Definition of tip-off in English:

tip-off

(also tipoff)

noun

  • 1informal A piece of information, typically one given in a discreet or confidential way.

    • ‘Almost £ 60,000 of benefit fraud has been investigated in the Braintree area as a direct result of tip-offs to a confidential hotline.’
    • ‘The internal affairs department of Greater Manchester Police launched an investigation earlier this year after a tip-off that a journalist had infiltrated their ranks.’
    • ‘Criminal investigation officers lay in wait for the delivery people following a tip-off.’
    • ‘The Met police's Anti-Corruption Command arrested the men this morning following a tip-off by BT earlier this year.’
    • ‘Police have re-opened an 83-year-old case of a missing teenage girl following a tip-off from a relative that she may have been murdered.’
    • ‘Well if you didn't know the election was less than a month away, the latest ads and attacks might be a tipoff.’
    • ‘The measures were taken after South Yorkshire detectives received a tip-off that Nelson was in danger.’
    • ‘Only traces of ricin - and the equipment to make it - were found at the flat following a tip-off and a joint operation by Scotland Yard and MI5.’
    • ‘Greenwich Council's corporate anti-fraud team launched an investigation following an anonymous tip-off.’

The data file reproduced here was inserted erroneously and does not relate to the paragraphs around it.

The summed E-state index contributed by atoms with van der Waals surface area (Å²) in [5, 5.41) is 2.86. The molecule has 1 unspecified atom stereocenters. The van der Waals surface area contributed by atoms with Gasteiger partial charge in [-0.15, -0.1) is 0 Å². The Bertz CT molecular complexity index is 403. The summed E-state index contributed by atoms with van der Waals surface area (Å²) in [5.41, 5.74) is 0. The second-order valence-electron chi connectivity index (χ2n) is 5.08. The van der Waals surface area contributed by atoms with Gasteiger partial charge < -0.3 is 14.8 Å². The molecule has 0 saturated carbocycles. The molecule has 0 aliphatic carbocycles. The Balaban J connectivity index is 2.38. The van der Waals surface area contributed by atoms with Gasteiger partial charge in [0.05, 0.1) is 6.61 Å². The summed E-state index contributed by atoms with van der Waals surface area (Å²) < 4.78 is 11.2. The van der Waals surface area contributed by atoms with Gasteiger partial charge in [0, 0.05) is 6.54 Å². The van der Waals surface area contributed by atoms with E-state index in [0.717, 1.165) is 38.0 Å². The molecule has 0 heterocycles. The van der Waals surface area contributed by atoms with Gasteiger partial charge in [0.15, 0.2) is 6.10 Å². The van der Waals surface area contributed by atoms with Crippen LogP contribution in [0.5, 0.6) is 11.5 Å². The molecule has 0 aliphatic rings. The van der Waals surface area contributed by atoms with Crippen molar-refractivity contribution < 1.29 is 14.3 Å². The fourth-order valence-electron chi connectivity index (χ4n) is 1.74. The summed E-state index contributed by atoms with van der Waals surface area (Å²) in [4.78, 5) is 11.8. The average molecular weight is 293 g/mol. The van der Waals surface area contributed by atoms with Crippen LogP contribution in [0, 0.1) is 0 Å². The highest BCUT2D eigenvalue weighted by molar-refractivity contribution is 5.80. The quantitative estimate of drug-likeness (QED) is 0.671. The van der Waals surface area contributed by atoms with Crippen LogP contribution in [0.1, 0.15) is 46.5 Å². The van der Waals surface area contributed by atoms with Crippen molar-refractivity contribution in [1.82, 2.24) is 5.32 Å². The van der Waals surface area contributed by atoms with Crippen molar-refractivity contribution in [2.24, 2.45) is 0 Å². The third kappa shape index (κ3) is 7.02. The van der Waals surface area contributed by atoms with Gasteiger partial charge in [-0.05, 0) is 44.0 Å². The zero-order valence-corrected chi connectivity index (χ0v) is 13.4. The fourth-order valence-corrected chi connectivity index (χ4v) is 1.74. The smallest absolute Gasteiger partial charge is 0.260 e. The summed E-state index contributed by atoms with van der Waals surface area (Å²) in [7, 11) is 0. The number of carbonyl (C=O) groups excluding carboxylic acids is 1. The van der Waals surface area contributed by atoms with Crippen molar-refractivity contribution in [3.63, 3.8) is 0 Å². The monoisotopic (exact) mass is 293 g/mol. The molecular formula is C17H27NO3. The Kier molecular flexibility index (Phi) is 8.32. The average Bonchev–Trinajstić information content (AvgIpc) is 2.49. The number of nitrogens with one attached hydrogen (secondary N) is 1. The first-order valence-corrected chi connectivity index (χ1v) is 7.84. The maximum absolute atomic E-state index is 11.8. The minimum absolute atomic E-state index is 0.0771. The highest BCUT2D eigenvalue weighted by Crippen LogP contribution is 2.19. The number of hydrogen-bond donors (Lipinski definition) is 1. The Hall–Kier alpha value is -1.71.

• ‘Web site tip-offs to the Business Software Alliance (BSA) have led to heavy software piracy fines for two UK companies.’
    • ‘The police have pledged to act on all genuine tip-offs.’
    • ‘His tip-off to police landed Bailey with a five-year jail sentence when he appeared at York Crown Court.’
    • ‘Officers, who launched the raid after a tip-off, also found 31 rounds of 9 mm ammunition stored in a sock.’
    • ‘Many arrests proved doubtful with large numbers of detainees held on flimsy evidence after politically motivated tip-offs by local rivals.’
    • ‘Police have urged residents to keep calling them with information after a tip-off led to an arrest.’
    • ‘This was discovered after a tip-off by Special Forces.’
    • ‘Acting on a tip-off, organised crime investigators recovered the stolen material - mainly steel girders - from three independent dumps last week.’
    • ‘People pass on anonymous tip-offs using the charity's hotline or website.’
    • ‘Barnes was only found following a tip-off from a member of the public.’
    • ‘Tip-offs about possible bribes do trickle in from whistleblowers, overseas embassies and investigative journalists.’
    piece of information, message, alert, prompt, warning, forewarning
    hint, idea, cue, clue, lead
    information received, evidence, advice, information, notification
    View synonyms
  • 2usually tipoffA jump ball that begins each period in a basketball game (used especially in reference to the first tipoff of the game)

    ‘the news of his injury came just two hours before tipoff’
    • ‘Killester were under the cosh from the tip-off, trailing 12-5 within minutes and behind 45-35 at the half.’
    • ‘Here are some situations that happen every game, baseline out-of-bounds, tip-off, sideline out-of-bounds, free throws and end game scenarios.’
    • ‘I was extremely excited about starting in the season's first basketball game, and I wound up getting the tip-off.’
    • ‘A recent trip to a Celtics game required eating before tipoff and again when she got home.’
    • ‘There should be a tipoff at the net at the beginning of every set, too.’

Pronunciation

tip-off

/ˈtip ˌôf/